Camino Trip Notes: Stage 8 (Viana to Navarrete)

Wednesday April 20
Distance: 22.5 km

7:40 – The sidewalk was bone dry when I stepped out the front door of the hostel in Viana but within seconds it was sprinkling and a minute later it was pouring. I returned to the hostel and climbed into the giant red hot air balloon that was sold to me as a “poncho.” I then snapped one boot lace when tightening them so I spent a few minutes tying the two pieces together and fusing them with a lighter. Just call me MacGyver.

8:10 – I passed the Ruinas de San Pedro but decided I’d rather have a dry and working iPhone than more photos of assorted rocks. I’ve also decided to do a half stage today, ending about 11.7 km down the line in Logrono. There’s a small town called Muga coming up in about 7km and I’ll stop there for coffee.  

 10:40 – I don’t know what they did with Muga but I haven’t seen it and I’m very close to Logrono. Perhaps I was looking down and simply walked right through the village without noticing. That’s entirely possible. 

 I’ve been looking down a lot since accidentally crushing two of these little guys earlier today. The rain has brought them out by the hundreds.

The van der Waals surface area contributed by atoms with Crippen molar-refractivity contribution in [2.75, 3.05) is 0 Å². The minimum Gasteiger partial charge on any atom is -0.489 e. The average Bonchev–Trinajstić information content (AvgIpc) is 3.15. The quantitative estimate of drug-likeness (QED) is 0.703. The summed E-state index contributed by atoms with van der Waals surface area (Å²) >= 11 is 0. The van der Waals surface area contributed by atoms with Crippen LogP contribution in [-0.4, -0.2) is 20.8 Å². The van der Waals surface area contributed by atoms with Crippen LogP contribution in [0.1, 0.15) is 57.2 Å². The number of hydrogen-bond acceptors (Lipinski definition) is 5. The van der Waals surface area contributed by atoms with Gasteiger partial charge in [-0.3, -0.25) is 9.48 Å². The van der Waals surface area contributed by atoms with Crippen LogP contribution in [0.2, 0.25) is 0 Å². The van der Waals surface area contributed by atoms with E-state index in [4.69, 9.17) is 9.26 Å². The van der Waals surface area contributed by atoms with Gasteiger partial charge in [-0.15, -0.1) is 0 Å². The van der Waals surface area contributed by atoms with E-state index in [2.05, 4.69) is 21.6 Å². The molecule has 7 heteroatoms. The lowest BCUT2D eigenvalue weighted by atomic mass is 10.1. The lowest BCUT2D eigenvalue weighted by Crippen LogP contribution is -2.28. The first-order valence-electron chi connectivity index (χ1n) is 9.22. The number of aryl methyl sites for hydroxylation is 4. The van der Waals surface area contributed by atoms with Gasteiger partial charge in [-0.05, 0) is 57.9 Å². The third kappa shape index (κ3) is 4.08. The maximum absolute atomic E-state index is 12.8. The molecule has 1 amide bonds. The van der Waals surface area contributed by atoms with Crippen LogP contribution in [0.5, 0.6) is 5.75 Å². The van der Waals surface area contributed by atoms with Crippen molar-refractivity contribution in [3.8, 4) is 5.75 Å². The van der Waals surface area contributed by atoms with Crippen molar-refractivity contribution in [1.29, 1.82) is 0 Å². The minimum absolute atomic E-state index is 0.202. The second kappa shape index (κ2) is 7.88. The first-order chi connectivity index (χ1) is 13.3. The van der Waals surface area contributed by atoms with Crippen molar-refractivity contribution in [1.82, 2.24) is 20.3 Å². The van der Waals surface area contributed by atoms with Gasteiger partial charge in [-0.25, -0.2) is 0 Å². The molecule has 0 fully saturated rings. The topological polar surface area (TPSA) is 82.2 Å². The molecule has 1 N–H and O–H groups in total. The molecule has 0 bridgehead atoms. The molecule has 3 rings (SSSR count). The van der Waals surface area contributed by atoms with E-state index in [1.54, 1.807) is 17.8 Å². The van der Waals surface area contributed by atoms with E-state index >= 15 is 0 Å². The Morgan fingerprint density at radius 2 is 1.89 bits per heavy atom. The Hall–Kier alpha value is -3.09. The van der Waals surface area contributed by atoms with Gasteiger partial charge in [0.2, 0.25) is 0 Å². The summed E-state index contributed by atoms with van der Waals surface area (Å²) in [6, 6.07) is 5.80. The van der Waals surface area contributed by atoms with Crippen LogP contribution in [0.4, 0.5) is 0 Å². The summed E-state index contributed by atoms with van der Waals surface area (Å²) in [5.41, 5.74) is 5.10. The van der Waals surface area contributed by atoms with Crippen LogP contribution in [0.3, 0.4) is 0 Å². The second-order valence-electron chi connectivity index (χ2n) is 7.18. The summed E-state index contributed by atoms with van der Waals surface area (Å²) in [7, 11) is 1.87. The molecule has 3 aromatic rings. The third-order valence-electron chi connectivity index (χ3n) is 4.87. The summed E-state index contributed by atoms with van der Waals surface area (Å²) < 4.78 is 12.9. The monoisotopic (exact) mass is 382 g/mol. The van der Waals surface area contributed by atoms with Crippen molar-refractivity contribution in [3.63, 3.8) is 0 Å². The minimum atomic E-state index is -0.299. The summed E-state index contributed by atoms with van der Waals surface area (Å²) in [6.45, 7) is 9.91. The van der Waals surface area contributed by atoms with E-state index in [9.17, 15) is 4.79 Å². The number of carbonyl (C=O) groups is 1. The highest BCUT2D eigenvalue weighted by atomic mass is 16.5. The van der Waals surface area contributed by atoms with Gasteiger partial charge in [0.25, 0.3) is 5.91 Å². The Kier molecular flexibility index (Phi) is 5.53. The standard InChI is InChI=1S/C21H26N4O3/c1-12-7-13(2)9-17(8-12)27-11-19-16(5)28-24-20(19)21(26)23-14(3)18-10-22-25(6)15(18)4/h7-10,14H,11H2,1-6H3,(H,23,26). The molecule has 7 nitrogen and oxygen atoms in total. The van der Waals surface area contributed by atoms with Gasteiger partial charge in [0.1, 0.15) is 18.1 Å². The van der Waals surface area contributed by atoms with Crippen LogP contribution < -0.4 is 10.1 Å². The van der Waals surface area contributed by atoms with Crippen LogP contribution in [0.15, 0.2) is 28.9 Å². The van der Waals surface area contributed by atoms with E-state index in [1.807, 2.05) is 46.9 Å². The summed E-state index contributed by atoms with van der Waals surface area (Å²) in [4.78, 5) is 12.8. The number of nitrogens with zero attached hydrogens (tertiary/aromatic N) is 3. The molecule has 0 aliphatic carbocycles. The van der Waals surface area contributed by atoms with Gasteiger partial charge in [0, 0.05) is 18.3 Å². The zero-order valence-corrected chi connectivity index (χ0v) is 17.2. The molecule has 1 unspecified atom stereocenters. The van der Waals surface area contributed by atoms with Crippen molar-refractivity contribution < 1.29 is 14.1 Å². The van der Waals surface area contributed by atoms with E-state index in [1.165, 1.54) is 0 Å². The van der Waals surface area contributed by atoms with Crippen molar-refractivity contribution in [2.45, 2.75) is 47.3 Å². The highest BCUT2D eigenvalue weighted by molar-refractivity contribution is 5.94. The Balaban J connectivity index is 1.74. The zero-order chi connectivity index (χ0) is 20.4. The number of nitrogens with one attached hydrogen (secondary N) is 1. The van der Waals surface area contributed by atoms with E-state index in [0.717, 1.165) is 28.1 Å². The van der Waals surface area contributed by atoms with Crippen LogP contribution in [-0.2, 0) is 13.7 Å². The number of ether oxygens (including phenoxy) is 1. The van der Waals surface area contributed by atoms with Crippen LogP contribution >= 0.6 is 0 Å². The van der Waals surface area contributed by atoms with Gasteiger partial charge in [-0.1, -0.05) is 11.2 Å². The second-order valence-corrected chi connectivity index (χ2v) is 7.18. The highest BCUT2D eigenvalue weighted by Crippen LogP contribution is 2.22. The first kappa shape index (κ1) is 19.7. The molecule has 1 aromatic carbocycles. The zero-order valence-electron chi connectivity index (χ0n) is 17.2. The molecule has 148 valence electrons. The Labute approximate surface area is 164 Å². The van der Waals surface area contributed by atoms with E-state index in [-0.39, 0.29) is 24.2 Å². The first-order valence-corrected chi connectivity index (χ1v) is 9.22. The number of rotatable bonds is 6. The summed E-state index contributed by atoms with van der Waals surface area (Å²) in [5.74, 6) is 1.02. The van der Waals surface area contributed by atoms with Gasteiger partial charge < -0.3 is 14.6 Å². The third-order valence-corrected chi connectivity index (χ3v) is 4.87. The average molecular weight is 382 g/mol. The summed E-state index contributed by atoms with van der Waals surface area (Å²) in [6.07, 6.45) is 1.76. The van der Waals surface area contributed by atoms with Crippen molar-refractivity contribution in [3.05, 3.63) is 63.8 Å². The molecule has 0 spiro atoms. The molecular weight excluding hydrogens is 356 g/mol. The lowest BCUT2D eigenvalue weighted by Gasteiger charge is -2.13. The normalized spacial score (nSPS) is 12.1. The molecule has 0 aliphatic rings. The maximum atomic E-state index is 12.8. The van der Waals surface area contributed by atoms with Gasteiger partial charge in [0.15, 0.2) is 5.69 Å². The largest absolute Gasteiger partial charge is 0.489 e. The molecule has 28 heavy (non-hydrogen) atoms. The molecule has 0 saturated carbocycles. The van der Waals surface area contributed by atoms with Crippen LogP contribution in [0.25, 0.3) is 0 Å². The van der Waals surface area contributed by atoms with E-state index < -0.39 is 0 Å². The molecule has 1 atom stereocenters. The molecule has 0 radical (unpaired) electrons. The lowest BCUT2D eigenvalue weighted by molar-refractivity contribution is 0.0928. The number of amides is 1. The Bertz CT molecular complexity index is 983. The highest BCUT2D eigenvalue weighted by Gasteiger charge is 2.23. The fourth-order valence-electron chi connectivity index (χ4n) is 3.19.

12:35 – I heard the sound of small industrial operation from a few hundred meters away and when I finally saw the facility, I immediately pegged it as a crematorium. I don’t think I’ve ever seen one up close but for some reason I just knew that’s what this place was, long before I saw the sign. I’m sure it’s an efficient operation but it seems so “industrial” when compared with the cremations that I witnessed in Varanasi, India where whole families gather on the banks of the Ganges. After a short ceremony they place the body onto a pile of wood and set it on fire. An hour later they collect some ashes, which are tossed in the Ganges, and they get on with their lives.

12:45 – I checked out two hostels and walked right on by another three before coming to Hostel Entresuenos. Something about the exterior of the place said “pick me.” The lady at the reception desk was somewhere between indifferent and downright rude but I decided to stay simply because it was close to several tapas bars.

16:00 – I have new boot laces! Woo-Who! 

 16:10 – Like many businesses in town, the Colon Laundry was closed.

22:49 – What was described as an “8-bed dorm” turned out to be a “8 bunk bed dorm.” In my world this is a “16-bed dorm” but perhaps something was lost in the translation. I’m not impressed with the facilities, management, or the other backpackers. There are four retired German couples in my room and they each have a thing with zippers, crinkly plastic bags, reorganizing their packs at bedtime, huffing, puffing, sighing dramatically and now snoring. Some of them have been at this (all but the snoring) for 45 minutes. The guy below me is dangerously close to being asphyxiated with a plastic bag once the lights go out.  

Thursday, April 21

5:30 – The seniors are early risers! With the racket they made before bed, I thought they would be pre-packed and ready to slip out the door without making a sound. Nay, nay, nay. One guy has been rustling plastic bags for 30 minutes and the others are now following suit.